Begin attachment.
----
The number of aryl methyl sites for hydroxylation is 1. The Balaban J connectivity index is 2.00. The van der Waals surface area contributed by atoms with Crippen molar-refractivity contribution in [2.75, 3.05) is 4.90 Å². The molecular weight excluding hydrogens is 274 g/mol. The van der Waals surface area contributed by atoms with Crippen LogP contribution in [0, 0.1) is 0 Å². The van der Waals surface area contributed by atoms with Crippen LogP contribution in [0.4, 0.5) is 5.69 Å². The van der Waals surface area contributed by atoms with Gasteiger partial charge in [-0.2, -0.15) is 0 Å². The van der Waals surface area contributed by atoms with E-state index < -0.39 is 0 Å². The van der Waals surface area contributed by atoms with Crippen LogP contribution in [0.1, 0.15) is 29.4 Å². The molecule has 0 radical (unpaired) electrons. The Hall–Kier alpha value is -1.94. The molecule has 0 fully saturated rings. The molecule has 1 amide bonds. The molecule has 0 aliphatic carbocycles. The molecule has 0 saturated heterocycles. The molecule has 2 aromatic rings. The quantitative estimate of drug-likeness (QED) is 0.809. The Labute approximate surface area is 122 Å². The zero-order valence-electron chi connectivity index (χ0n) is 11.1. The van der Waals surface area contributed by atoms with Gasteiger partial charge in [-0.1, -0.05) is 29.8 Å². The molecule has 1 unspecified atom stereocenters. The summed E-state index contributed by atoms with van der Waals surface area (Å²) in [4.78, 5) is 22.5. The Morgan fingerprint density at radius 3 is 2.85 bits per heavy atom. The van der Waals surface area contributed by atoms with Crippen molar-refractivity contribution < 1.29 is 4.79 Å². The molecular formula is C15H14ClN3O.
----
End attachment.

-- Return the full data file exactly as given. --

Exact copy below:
The number of aryl methyl sites for hydroxylation is 1. The Balaban J connectivity index is 2.00. The van der Waals surface area contributed by atoms with Crippen molar-refractivity contribution in [2.75, 3.05) is 4.90 Å². The molecular weight excluding hydrogens is 274 g/mol. The van der Waals surface area contributed by atoms with Crippen LogP contribution in [0, 0.1) is 0 Å². The van der Waals surface area contributed by atoms with Crippen LogP contribution in [0.4, 0.5) is 5.69 Å². The van der Waals surface area contributed by atoms with Gasteiger partial charge in [-0.2, -0.15) is 0 Å². The van der Waals surface area contributed by atoms with E-state index < -0.39 is 0 Å². The van der Waals surface area contributed by atoms with Crippen LogP contribution in [0.1, 0.15) is 29.4 Å². The molecule has 0 radical (unpaired) electrons. The Hall–Kier alpha value is -1.94. The molecule has 0 fully saturated rings. The molecule has 1 amide bonds. The molecule has 0 aliphatic carbocycles. The molecule has 0 saturated heterocycles. The molecule has 2 aromatic rings. The quantitative estimate of drug-likeness (QED) is 0.809. The Labute approximate surface area is 122 Å². The zero-order valence-electron chi connectivity index (χ0n) is 11.1. The van der Waals surface area contributed by atoms with Gasteiger partial charge in [-0.1, -0.05) is 29.8 Å². The molecule has 1 unspecified atom stereocenters. The summed E-state index contributed by atoms with van der Waals surface area (Å²) in [4.78, 5) is 22.5. The Morgan fingerprint density at radius 3 is 2.85 bits per heavy atom. The van der Waals surface area contributed by atoms with Crippen molar-refractivity contribution < 1.29 is 4.79 Å². The molecular formula is C15H14ClN3O.